Darrell Berkheimer: Are millennials stymied by geezers in Congress?
I have been reading that millennials face many insecurities that can only be properly addressed by a revolution of changes in our national attitudes and operations. And one of the biggest stumbling blocks appears to be the geezers in Congress who are failing to adequately respond to what millennials consider the most significant issues of our time.
Apparently it’s an unwillingness of the older and longer-serving leaders in Congress to assign priority to the domestic changes cited as most important to millennials. Those issues include climate change, income inequities, discrimination and poverty.
Why, I ask myself, is Congress not responding more to the demands of millennials when it has become obvious that millennials are now the largest voting bloc, having surpassed the baby boomer generation and our elderly generation, categorized as “traditionalists.”
I believe the answer lies in related issues being raised after the brief hospitalization of President Donald Trump because he tested positive to contracting COVID-19. Among those issues are specific questions about the effectiveness of our aging government leaders.
For instance: “What should our elderly leaders reveal about their health?”
That question was asked in a New York Times article by Ben Smith, the Times media columnist, after he observed that many of America’s top politicians are in their 80s.
Smith noted rumors, and apparent truths, that prevail in our nation’s capital as they relate to infirmities, confusion and disorientation exhibited by some of our aging leaders.
Smith observed that such reporting is considered “impolite” by many journalists working in our nation’s capital — despite the “totally obvious, and a natural feature of America’s recent slide toward gerontocracy.”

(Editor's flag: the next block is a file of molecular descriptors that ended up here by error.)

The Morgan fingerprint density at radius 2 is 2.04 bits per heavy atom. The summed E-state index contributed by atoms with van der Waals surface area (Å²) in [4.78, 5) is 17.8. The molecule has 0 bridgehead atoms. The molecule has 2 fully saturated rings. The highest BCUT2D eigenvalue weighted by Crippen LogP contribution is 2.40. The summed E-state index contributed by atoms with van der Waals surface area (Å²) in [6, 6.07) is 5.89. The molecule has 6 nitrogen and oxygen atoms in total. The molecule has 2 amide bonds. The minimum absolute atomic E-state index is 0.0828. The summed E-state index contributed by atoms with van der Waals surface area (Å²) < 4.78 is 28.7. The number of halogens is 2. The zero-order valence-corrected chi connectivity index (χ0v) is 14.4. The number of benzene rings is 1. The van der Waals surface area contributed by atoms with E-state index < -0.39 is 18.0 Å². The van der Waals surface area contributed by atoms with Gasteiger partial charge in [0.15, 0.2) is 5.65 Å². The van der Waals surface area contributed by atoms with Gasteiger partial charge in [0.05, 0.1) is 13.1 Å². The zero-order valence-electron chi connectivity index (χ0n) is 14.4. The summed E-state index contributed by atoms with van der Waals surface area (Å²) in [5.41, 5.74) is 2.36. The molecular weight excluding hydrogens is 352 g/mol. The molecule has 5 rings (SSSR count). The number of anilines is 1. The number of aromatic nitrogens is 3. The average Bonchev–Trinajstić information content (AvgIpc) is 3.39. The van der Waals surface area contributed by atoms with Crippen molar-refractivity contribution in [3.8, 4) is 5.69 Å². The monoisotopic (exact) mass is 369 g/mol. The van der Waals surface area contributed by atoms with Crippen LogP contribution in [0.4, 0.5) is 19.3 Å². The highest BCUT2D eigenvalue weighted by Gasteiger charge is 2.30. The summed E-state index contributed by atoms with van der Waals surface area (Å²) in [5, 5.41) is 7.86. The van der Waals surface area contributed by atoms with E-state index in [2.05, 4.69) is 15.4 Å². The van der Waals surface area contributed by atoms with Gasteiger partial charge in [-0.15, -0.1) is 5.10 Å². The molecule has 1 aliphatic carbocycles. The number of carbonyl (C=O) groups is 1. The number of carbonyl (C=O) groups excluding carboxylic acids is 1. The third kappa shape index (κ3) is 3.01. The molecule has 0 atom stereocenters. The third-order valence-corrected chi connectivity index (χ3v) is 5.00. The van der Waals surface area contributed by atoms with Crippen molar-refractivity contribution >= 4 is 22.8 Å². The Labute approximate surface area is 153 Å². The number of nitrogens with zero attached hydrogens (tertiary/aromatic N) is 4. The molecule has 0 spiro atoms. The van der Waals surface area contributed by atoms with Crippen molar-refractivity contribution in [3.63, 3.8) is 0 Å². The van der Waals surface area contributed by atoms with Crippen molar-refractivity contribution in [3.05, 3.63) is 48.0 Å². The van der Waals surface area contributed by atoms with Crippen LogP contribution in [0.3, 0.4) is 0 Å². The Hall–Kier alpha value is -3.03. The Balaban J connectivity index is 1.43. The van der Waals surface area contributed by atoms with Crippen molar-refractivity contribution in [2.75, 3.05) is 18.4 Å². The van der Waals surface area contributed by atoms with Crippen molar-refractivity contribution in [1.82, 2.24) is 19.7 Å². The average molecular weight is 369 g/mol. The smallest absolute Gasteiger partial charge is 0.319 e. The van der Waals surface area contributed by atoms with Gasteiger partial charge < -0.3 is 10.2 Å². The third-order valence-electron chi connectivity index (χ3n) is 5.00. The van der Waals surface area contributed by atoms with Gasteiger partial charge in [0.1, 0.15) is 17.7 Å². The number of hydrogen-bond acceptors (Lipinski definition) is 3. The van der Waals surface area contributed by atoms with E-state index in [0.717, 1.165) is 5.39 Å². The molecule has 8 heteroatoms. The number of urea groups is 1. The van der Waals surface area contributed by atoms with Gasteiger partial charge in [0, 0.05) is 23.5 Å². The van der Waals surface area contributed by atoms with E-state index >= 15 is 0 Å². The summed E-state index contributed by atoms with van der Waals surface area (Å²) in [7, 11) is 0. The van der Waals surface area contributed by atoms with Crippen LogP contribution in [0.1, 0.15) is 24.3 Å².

Smith’s commentary prompted me to do a little research into the ages of our Congress members. Of our 100 senators, I counted 27 of them — more than 25% — are aged 70 to 87. Another 10 will turn 70 during the next two years; and 47 of them are 65 or older right now.
In addition, I counted 85 in the House of Representatives who are in the 70s and 80s.
At the risk of alienating some friends and readers who are at, or near, my own age of 79, I must point out just how we are deteriorating from what we used to be.
We are forgetful. It takes us much longer to remember names, facts and figures. Confusion comes easier, which we sometimes blame on hearing loss. We’re slower as we notice the lack of stamina, and continuing aches that weren’t there a few years ago. Most of us also rely on several medications to get us through each day.
And I saw that another The Union columnist, Carole Carson, in noting that she, too, is approaching 79, wrote: “After a lifetime of abundant energy, I now must budget my activities. Admitting that a rest in the afternoon is a good thing and not a waste of time is a milestone.”
I believe we also share in two more, quite common aging traits – both the resistance to change, and procrastination in dealing with changes that already have occurred. And just maybe they are major problems resulting in the dysfunction and action delays exhibited by our U.S. Congress.